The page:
The varied techniques of classical dance were put to the test by artistes trying out new expression.
Anusha Lall’s explorative foray is fuelled by the urge to find new perspectives of looking at movement from the traditional Bharatanatyam vocabulary, the dancer’s training having imbibed the uncompromising movement geometry of the Kalakshetra school under Leela Samson. Anusha’s latest exploratory work, ‘Tilt’ presented at Max Mueller Bhavan had its starting point in taut, superbly balanced, scrupulously trained bodies of three dancers along with her — Mehneer Sudan, Mandeep Raiklhy and Veena Basavarajaiah. Metaphorically and literally ‘tilting’ the form away from its frontal presentational mode and centrality, movement profiled in different directions, in the opening two segments, explored the mey adavu used in the Bharatanatyam tillana.
The specially laid white dance floor with Matsuo Kunhiko’s interactive media design of changing geometry appearing in the centre, strong dancers moving at the outside edges or diagonally, and the varied music of drums and Dhrupad by Suchet Malhotra, P. Vetri Boopathy and Samrat Bhardwaj, projected several independent energy streams in simultaneity. Minimalism was the key and no movement arrangement was dictated by symmetry, in a ‘solo-group’ pattern. Instead one saw each dancer in the group starting the movement at a different point of time, with the totality of group dynamics seeming to be a perfect orchestration amidst individual freedom within group interaction.
A happy dissonance, by happenstance became consonance at times. Familiar movement in treatment, context and dynamics appeared totally different from what one is used to in classical presentation. Though no dedicatory sahitya was involved, concentrated movement energies acquired a reverential feel. Movement very slow, held back in time without articulating fractional points of a rhythmic phrase had an implosive, contained power. The dynamic flourishes of the ta tai tat tat adavu in climax tapered off with a slow end. A disciplined, unusual work!
At The Ashok’s open air theatre, a Bharatanatyam/Kathak jugalbandi conceptualised by Bharatanatyam teacher/dancer Jyotsna Shourie, featured her disciple Nandita Kalaan and Rashmi Uppal, an alumna of Kathak Kendra now under Aditi Mangaldas. The interactive dance exercise came in the meditative opening hymn to Lord Krishna in raga Jog, the dedicatory start with both dancers in a freeze, leading to a dramatic sequence with Nandita as Arjuna unable to hold the mighty Gandiva bow after viewing the prospect of having to fight his mentors and those he had shared his childhood dreams and games with.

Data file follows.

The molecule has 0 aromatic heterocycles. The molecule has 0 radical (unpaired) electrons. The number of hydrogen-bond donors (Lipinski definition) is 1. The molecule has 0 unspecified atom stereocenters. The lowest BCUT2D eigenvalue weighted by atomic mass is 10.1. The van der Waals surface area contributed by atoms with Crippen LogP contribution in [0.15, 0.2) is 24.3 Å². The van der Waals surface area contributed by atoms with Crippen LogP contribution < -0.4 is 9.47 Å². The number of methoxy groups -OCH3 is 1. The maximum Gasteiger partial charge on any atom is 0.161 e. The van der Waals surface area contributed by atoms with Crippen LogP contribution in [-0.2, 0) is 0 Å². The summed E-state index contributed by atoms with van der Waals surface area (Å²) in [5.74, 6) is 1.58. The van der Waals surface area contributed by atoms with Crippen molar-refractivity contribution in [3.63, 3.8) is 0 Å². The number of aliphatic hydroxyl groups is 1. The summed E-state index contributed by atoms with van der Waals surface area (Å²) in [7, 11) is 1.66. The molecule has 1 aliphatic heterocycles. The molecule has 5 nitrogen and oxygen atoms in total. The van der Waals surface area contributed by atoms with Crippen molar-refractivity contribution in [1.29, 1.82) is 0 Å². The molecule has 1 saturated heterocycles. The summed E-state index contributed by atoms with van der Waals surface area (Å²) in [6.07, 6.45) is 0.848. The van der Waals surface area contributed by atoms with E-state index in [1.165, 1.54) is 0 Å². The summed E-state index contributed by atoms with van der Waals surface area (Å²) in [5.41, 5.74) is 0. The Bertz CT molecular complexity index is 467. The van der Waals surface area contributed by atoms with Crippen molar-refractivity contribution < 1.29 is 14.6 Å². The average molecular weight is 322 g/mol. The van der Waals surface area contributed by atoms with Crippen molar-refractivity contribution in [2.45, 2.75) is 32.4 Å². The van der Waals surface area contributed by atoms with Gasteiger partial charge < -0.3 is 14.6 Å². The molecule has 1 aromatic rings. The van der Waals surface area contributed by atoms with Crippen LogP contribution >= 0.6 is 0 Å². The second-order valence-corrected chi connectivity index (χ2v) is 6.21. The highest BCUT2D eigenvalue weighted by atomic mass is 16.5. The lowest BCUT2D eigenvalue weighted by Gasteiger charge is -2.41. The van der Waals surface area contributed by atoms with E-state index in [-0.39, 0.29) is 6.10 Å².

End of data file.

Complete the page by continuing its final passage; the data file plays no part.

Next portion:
Rashmi Uppal as Krishna counsels Arjuna on the transitory nature of the body and reveals his cosmic form (very quiet with none of the high theatre normally associated with this scene), giving back to the warrior his mental strength to wage war as behoves a Kshatriya. The two singers Sudha Raghuraman and Sami Ullah Khan taking up the refrain one after the other was tricky but fairly managed. The finale a tillana in raga Thaya, had both dancers weaving permutations into the repetitive musical line, and Nandita was equal to the tempo set with her rhythm never flagging, though a Bharatanatyam tillana at such speed takes away from the sculpted dignity of its aesthetics — the laya here making it natural terrain for Kathak by Rashmi who was in her element. The percussion overture, with Tanjavur Kesavan (mridangam), Yogesh Gangani (tabla) and Mahaveer Gangani (pakhawaj) evoked warm applause.
Though the potent bhakti/sringar tones of a vintage Tanjore quartet varnam like “Mohamana en meedu” in Bhairavi is for an experienced dancer, Nandita gave the rendition all she had. Lissom grace and correct rhythm apart, a more tautly erect back, full arm and leg stretches with a more articulated plie (araimandi) without the frontal instead of sideways knee deflection, would give strong stillness and wider amplitude to Nandita’s Bharatanatyam. Maturity is needed to interpret, in contained intensity, musical statements like “Bhoga Tyagesa anubhogam seyya vaa” wherein the devotee is offering herself to Lord Tyagesa. And Sudha Raghuraman’s rich singing in niraval fashion must not veer away totally from the prescribed format of the composer’s mettu.
Using all the elements of Kathak like thaat, tukra, paran, tihai and even padhant (as a punctuation making it seem like a verbal interaction) for interpreting different nayikas like vasakasajja decorating herself and waiting for the Lord (“Pyari apni karat sringar” in Kedar), abhisarika, swadheenapatika and finally virahotkanthita “Mein kyon poochoon yeh virah nisha”, Rashmi showed her considerable talent. Fully mood supportive with the right minimal touches was the tabla and singing by Sami Ullah Khan.
At the Triveni, Rashmi Agarwal, a disciple of Saroja Vaidyanathan, gave an impressive performance, the varnam in Dhanyasi “Nee Inda Mayam” projecting the dancer’s perfect command over rhythm. A good presence, neatly profiled movements with full hand and leg stretches, and involved expressional element show her as a complete dancer. While the vatsalya delight of the mother, and wonder of Tulsidas in the antics of toddler Rama in “Thumaku chalat Ramchandra” in Dwajavanti came off very convincingly along with most parts of the varnam showing the love stricken nayika, the first line “Nee inda mayam seydal nyayamo?” (Is it fair to play these tricks on me?) needed a changed emphasis in interpretation with less stress on the nayika decorating herself. Saroja Vaidyanathan (nattuvangam) and Tanjavur Kesavan (mridangam) gave fine support.